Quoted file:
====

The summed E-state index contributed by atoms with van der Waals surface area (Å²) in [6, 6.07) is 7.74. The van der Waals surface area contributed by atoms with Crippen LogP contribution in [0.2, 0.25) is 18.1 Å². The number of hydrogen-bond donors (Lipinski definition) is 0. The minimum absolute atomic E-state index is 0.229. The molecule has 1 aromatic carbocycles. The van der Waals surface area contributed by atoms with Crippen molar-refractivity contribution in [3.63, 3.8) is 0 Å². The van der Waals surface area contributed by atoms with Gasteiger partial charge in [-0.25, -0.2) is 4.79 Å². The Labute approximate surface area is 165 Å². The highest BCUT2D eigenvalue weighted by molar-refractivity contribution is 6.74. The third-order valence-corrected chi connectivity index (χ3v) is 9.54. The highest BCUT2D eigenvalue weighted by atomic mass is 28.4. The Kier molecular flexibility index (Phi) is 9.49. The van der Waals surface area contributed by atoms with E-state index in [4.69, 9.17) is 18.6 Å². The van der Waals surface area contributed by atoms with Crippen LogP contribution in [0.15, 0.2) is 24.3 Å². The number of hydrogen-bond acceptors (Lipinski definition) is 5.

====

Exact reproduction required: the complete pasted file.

The summed E-state index contributed by atoms with van der Waals surface area (Å²) in [6, 6.07) is 7.74. The van der Waals surface area contributed by atoms with Crippen LogP contribution in [0.2, 0.25) is 18.1 Å². The number of hydrogen-bond donors (Lipinski definition) is 0. The minimum absolute atomic E-state index is 0.229. The molecule has 1 aromatic carbocycles. The van der Waals surface area contributed by atoms with Crippen molar-refractivity contribution in [3.63, 3.8) is 0 Å². The van der Waals surface area contributed by atoms with Gasteiger partial charge in [-0.25, -0.2) is 4.79 Å². The Labute approximate surface area is 165 Å². The highest BCUT2D eigenvalue weighted by molar-refractivity contribution is 6.74. The third-order valence-corrected chi connectivity index (χ3v) is 9.54. The highest BCUT2D eigenvalue weighted by atomic mass is 28.4. The Kier molecular flexibility index (Phi) is 9.49. The van der Waals surface area contributed by atoms with E-state index in [4.69, 9.17) is 18.6 Å². The van der Waals surface area contributed by atoms with Crippen LogP contribution in [0.15, 0.2) is 24.3 Å². The number of hydrogen-bond acceptors (Lipinski definition) is 5.